Amendments to the Fair Housing Act. Although originally passed as part of the Civil Rights Act of 1968 under Title VIII, the Fair Housing Act did not go far enough to ensure the prohibition of discrimination in the sale, financing, or rental of housing based on race, color, religion, gender, handicap, familial status or national origin. In 1988, Congress amended the Fair Housing Act, giving enforcement of the law to the Departments of Justice, and Housing and Urban Development. The Justice Department litigates cases in court while the Housing and Urban Development Department investigates and attempts to resolve complaints of housing discrimination. Title VIII also prohibits the "blockbusting" scare tactic, which works as follows: Real estate agents tell prospective sellers that African Americans are moving into their neighborhood, thus decreasing the value of their homes. Then the scared, white homeowners sell their homes at low prices. Then real estate agents sell them to minorities at highly inflated prices, pocketing the difference. Redlining, when a bank refuses to give a loan in a mostly minority neighborhood, also was outlawed by Title VIII.


Civil unrest continued on a quieter note during the 1990s as educated African Americans were matriculated into the middle class, although riots, as a result of “racial profiling,” occurred in areas where police officers used that tactic to determine the likelihood of crimes being committed by blacks and whites.

African-American matriculation. As more African Americans moved out of colleges and universities and into higher social classes, some were accused by others of that race of forgetting their heritage, or of abandoning the cause for civil rights. Matriculated African Americans were often called “Uncle Toms," a reference to the Uncle Tom of Harriet Beecher Stowe’s novel, Uncle Tom’s Cabin. The main character was seen by African Americans as passive, simpleminded, and accepting of his enslavement and subservience to whites. An "Uncle Tom" also was seen as an African American who is eager to win approval from whites and one who does not contest white supremacist ideals. Those accused of “tomming” include former Secretary of State Colin Powell and Supreme Court Justice Clarence Thomas. Many African Americans who found success worked diligently for expanded rights for African Americans and other minorities, in concert with the Urban League, NAACP, and other civil-rights organizations.

Americans with Disabilities Act. With the passage of the ADA in 1990, discrimination against a person with a disability was prohibited in employment, public accommodations — including parks, recreation and transportation — and in all state and federal government activities. With more than 43 million Americans experiencing physical or mental disabilities, the ADA brought about the installation of wheelchair ramps, the Telephone Device for the Deaf (TTD), and other devices to give them easier access to daily activities.

1992 Los Angeles riots. Race riots broke out in south-central Los Angeles after officers were acquitted of police brutality charges in connection with motorist Glen “Rodney” King. Captured on videotape, Rodney King was beaten repeatedly for resisting arrest. With King possibly under the influence of mind-altering drugs and thought to be dangerous, police officers averred that the beating was justified, and the original jury agreed. In reaction to the 1992 Los Angeles riots and other smaller riots around the country, charges were brought by the Civil Rights Division and the U.S. Attorney General for violating King’s civil rights. Prior to the officers’ conviction, King pleaded before the television media to rioting mobs, “Can’t we get along here? Can’t we all just get along?”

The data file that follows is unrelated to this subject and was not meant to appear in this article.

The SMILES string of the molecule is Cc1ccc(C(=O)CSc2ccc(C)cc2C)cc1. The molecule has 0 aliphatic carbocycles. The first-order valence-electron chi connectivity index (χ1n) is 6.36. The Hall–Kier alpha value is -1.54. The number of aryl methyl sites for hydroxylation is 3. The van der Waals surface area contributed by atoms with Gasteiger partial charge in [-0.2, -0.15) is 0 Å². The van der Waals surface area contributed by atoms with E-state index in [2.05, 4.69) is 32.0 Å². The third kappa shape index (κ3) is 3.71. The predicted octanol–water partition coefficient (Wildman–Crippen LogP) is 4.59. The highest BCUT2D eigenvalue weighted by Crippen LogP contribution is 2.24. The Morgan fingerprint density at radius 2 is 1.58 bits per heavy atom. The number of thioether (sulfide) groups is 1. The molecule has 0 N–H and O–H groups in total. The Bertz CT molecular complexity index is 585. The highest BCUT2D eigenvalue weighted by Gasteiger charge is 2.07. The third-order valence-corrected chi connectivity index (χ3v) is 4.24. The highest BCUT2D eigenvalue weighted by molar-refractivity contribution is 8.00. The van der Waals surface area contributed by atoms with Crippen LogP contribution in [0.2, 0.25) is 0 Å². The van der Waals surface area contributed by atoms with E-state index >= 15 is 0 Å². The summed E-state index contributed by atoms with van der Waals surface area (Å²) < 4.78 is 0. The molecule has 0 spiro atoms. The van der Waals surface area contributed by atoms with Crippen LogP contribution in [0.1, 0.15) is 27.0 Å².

Church burnings. As a result of a series of church burnings, most notably Black churches, President Bill Clinton formed the National Church Arson Task Force in 1996, combining Civil Rights Division attorneys, the BATF, and FBI agents. In a report filed in June 1997, 110 people had been convicted in connection with 77 church fires.

Navajo Mountain Reservation. Long having been violated, American Indians' civil rights were guaranteed in the U.S. Constitution that stated: “Congress shall have the power to regulate Commerce with foreign nations, among the several states, and with the Indian tribes.” In the case of those Indians living in a remote community of Navajo Mountain, the Civil Rights Division brought its first ever lawsuit involving American Indians, to enforce the education statutes of its residents. Navajo and Paiute high-school students living in Navajo Mountain, which straddles the border of the Navajo Indian Reservation between Utah and Arizona, had to live in boarding schools 90 miles from their home to attend school. The school district had refused to provide a nearby school because those students lived on an Indian reservation. Following a settlement, a temporary high school program began in September 1997 until a permanent facility was built on the country's largest Indian reservation.

Martin Luther King, Jr and Malcolm X Conclusion

The pursuit of civil rights and liberties has been a common theme throughout American history. From the colonial period through the new millennium, key figures in American history have fought, sometimes with their lives, for those “inalienable” rights guaranteed in the U.S. Constitution. The tide of change and accomplishment goes in and out on civil-rights issues. Congressional and Supreme Court decisions continue to wax and wane on those issues.

For civil rights history during the Colonial Period through the Industrial Revolution, see History of Civil Rights in America - Part 1 of 3.
For civil rights history from the Civil War through the end of World War II, see History of Civil Rights in America - Part 2 of 3.
For a sample listing of blacks who have contributed to the fiber of American culture, see Important and Famous African Americans.